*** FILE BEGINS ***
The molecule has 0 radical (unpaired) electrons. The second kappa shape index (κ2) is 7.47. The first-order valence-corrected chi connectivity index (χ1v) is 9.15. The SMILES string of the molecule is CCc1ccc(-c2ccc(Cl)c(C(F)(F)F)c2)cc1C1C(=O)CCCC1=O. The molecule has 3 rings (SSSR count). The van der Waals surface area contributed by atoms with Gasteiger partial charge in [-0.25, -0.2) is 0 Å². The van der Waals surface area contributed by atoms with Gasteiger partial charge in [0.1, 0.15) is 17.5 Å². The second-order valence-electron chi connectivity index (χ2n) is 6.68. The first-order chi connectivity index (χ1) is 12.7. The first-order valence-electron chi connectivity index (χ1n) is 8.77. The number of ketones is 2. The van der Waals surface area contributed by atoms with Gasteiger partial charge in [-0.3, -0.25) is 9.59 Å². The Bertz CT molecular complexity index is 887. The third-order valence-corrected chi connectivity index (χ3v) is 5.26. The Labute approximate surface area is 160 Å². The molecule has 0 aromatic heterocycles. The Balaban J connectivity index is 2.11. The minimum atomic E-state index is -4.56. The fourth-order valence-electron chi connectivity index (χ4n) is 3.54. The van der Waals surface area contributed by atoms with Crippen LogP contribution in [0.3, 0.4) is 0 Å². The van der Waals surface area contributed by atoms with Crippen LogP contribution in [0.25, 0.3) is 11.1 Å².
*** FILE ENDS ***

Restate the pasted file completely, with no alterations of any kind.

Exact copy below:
The molecule has 0 radical (unpaired) electrons. The second kappa shape index (κ2) is 7.47. The first-order valence-corrected chi connectivity index (χ1v) is 9.15. The SMILES string of the molecule is CCc1ccc(-c2ccc(Cl)c(C(F)(F)F)c2)cc1C1C(=O)CCCC1=O. The molecule has 3 rings (SSSR count). The van der Waals surface area contributed by atoms with Gasteiger partial charge in [-0.25, -0.2) is 0 Å². The van der Waals surface area contributed by atoms with Gasteiger partial charge in [0.1, 0.15) is 17.5 Å². The second-order valence-electron chi connectivity index (χ2n) is 6.68. The first-order chi connectivity index (χ1) is 12.7. The first-order valence-electron chi connectivity index (χ1n) is 8.77. The number of ketones is 2. The van der Waals surface area contributed by atoms with Gasteiger partial charge in [-0.3, -0.25) is 9.59 Å². The Bertz CT molecular complexity index is 887. The third-order valence-corrected chi connectivity index (χ3v) is 5.26. The Labute approximate surface area is 160 Å². The molecule has 0 aromatic heterocycles. The Balaban J connectivity index is 2.11. The minimum atomic E-state index is -4.56. The fourth-order valence-electron chi connectivity index (χ4n) is 3.54. The van der Waals surface area contributed by atoms with Crippen LogP contribution in [0.3, 0.4) is 0 Å². The van der Waals surface area contributed by atoms with Crippen LogP contribution in [0.25, 0.3) is 11.1 Å².